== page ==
Review: Pathfinder Adventures09 May 2016 35
Review: Pathfinder Adventures
Released 27 Apr 2016
Pathfinder Adventures has arrived on our tablets at long last, and it's wonderful. For those with an interest in genealogy, Obsidian Entertainment has delivered to us a digital evolution of a card game based on a tabletop roleplaying game which forked the Dungeons & Dragons community, preserving the more classic pencil-and-paper feel of D&D 3.5 over the more video-gamey D&D 4.0. So Pathfinder, which wouldn't even exist but for opposition to the influence of video games, is now a video game. Would you all prefer a reference to Sophocles or The Godfather III? I thought about combining them, but "Just when I thought I wasn't going to kill my father and marry my mother, I killed my father and married my mother" is a bit lacking in the prose styling department. Thwarting the fates has a bad reputation, is my point.
The basic idea of the game is quite simple: you assemble a team of pre-generated characters (who do a good job of picking from the standard menu of fantasy character traits while combining them in novel ways) and proceed to make the world a better place, mostly by tracking down and killing bad guys. Scenarios involve exploring some number of locations in search of the principal antagonist or their henchmen (or -women, or -monsters, or even hench-inanimate-objects). Only when you find one of these and defeat it do you have the opportunity to close that location, preventing your primary target from escaping there in the future. All of this is represented using cards--every Sword of Snicker-Snack +1, Otto's Disturbing Macarena spell, or other useful thing a character might have is a card in a deck. Run out of cards, and that character is defeated (killed, if you're using permadeath). Everything you encounter in those locations is also a card, with each location having its own small deck. Characters also have the standard character traits, Wisdom, Constitution, etc., and special abilities which aren't dependent on their cards, and there are certainly polyhedral dice, but cards are involved in every turn and virtually every action.
What's strange about this structure (and why the genealogy is relevant) is that you're basically playing a game the theme of which is another game. It's not like Loot and Legends, in that you aren't playing as a player of another game, so there's no Cheeto-related humor. But there is a fairly self-conscious attempt to include enough callbacks to the tabletop RPG source material that people won't get too worked up about the fact that there are such stark differences. You don't generate characters, only develop them; there's a very limited array of possible actions, nothing like freeform narrative; and, despite some clever writing and mechanical innovation, the common mission structure would strike most players as a sign that their Dungeon Master had developed peculiarities even more extreme than those of most DMs. But rolling those polyhedrons to pass a DEX check so you can open a chest, and finding a sweet Deathbane Light Crossbow +1 evokes a modicum of the joy of success in such games, and that's enough to make an otherwise quite good game feel particularly special. Plus, you start off at an encounter in Sandpoint, and I'm sure I'm not the first person to find the subtle Star Trek parallel amusing.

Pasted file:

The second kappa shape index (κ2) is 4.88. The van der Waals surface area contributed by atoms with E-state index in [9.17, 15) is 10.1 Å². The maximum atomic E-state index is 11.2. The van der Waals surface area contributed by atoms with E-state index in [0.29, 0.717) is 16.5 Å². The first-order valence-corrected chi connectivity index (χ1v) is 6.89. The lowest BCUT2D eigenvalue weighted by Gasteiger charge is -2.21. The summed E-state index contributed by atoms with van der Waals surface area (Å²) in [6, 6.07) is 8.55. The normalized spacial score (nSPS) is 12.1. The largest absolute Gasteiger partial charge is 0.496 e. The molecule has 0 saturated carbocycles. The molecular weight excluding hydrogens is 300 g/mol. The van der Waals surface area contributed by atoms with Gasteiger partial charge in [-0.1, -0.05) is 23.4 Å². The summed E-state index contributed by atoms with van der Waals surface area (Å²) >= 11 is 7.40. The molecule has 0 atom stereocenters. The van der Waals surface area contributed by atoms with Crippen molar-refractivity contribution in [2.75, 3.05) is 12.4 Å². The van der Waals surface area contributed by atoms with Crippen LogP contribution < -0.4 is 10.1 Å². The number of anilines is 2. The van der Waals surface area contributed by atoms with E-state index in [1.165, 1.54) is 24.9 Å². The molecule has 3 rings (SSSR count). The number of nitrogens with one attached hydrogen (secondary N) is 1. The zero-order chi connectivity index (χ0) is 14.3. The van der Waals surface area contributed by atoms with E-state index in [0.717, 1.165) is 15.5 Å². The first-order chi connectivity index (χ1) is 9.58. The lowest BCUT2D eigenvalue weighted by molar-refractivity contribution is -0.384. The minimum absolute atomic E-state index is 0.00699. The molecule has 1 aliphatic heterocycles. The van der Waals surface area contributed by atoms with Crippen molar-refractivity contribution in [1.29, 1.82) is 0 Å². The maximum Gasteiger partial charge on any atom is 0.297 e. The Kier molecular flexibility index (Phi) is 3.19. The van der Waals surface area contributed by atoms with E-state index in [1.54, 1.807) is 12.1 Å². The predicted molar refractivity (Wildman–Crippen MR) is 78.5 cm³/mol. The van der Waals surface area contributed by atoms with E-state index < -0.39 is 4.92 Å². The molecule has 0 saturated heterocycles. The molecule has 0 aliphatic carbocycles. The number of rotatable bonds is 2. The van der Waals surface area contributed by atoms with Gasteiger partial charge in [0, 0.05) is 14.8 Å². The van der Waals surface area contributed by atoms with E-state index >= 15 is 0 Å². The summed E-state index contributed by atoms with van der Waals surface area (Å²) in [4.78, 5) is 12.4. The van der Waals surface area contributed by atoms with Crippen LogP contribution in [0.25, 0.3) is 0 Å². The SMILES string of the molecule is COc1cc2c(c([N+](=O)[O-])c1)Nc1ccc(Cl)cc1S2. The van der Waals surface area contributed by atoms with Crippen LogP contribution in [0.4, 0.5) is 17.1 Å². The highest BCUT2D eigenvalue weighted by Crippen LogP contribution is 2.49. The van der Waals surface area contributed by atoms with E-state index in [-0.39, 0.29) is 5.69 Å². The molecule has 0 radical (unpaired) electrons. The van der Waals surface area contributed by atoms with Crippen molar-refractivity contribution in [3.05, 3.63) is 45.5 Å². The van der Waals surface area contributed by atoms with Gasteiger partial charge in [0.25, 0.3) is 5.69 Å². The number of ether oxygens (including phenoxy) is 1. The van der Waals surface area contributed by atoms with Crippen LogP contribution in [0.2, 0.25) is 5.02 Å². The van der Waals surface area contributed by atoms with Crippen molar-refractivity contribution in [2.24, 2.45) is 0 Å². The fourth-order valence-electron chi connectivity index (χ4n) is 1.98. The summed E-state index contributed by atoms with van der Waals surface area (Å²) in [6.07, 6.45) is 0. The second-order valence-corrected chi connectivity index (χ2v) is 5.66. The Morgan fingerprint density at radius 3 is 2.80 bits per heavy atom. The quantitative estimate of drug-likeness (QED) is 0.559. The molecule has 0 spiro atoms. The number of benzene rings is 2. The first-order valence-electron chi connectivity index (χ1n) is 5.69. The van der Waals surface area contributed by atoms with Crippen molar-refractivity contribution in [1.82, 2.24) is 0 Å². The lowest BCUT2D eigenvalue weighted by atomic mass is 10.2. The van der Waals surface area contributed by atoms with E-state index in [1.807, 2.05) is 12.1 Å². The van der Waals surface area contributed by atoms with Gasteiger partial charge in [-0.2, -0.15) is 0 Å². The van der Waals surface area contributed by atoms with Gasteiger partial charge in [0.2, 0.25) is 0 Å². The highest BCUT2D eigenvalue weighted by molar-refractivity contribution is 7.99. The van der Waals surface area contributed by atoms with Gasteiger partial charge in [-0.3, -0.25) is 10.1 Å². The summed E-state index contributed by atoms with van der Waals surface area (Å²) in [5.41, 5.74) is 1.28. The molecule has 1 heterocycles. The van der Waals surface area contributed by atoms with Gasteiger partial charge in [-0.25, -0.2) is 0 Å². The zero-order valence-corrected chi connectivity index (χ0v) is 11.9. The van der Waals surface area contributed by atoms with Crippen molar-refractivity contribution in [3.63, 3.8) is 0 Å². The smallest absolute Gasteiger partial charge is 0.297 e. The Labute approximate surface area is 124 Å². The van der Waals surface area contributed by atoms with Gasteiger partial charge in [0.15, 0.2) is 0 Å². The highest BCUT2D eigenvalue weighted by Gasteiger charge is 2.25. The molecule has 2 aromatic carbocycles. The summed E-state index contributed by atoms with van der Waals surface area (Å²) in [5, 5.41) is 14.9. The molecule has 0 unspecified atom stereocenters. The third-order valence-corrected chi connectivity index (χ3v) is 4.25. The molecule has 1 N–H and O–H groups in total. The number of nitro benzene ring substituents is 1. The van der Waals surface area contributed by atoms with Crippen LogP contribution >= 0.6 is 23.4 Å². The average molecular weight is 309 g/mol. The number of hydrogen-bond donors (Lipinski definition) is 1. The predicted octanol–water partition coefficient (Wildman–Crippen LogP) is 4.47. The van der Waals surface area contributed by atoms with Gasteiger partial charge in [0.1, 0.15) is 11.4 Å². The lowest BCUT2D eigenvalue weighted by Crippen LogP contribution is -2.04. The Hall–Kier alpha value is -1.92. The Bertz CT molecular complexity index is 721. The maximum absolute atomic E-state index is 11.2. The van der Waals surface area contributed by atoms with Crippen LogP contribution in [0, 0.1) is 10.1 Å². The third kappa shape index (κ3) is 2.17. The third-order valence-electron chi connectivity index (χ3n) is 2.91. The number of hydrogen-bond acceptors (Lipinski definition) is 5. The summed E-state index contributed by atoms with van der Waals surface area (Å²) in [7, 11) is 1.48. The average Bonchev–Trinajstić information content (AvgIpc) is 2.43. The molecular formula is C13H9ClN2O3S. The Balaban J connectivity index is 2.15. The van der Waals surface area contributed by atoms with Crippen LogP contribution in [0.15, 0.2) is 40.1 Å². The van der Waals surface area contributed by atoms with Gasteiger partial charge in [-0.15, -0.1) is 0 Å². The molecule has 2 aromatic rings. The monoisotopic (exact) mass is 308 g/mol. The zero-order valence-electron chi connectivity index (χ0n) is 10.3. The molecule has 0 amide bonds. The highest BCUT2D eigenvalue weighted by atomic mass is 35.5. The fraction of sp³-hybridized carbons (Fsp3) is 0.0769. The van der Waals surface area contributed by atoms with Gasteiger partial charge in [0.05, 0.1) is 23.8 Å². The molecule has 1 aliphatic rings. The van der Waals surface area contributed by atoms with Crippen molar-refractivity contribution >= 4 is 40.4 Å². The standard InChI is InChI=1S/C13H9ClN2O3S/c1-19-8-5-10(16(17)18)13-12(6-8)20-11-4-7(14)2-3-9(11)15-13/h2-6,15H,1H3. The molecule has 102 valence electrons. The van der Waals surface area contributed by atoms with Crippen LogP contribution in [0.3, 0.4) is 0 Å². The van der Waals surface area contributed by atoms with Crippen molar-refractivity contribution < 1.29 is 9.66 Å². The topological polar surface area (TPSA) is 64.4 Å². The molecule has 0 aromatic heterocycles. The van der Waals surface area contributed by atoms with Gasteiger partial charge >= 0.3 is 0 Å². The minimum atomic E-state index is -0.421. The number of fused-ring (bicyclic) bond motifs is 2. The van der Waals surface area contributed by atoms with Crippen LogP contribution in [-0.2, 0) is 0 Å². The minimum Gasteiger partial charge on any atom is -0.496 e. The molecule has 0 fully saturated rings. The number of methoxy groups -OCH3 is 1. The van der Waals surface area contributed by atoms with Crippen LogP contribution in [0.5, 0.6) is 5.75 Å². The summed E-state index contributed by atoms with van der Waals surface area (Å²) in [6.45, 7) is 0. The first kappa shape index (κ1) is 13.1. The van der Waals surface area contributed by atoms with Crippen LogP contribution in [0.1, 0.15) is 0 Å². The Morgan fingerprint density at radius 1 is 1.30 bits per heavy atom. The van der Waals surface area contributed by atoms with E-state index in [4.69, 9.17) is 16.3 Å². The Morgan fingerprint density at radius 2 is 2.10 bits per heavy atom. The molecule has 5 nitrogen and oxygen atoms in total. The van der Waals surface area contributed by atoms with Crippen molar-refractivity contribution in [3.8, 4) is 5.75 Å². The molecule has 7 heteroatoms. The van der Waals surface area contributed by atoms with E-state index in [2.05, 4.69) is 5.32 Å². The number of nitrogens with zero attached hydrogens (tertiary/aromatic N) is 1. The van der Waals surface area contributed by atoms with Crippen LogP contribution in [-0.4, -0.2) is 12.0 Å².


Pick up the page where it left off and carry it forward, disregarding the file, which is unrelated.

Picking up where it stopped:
At this point in the first draft of this review, I registered my lack of amusement at the bugs with which the game shipped. I had real difficulty getting the game to register my swipes to roll dice, had several game-stopping (but not progress-corrupting) bugs, and couldn't get the quest mode to work at all. Fortunately, just after I sent that draft in for editing, Obsidian released an update, and I haven't seen any of these problems since. Though the speed of that is impressive, the existence of substantial post-release support was very likely, as the game ships with promises of four more adventures to add to the three available now and multiplayer to be added. Even the three adventures already out are playable at three difficulty levels, so there's quite a bit of derring to be doing, but the now-working quest mode mixes up the existing components into new scenarios of such multiplicity that no player will ever see them all. Though it may be necessary for game balance, I was disappointed to learn that your characters can only get the unique benefits of each scenario once. These are things like permanent stat bumps, new abilities, or increased deck size, so you could end up with absurdly powerful characters if that weren't true. But it makes quest mode and higher difficulties feel a bit like decaf coffee. Pleasant enough, and comforting in their own way, but a limited substitute for the good stuff.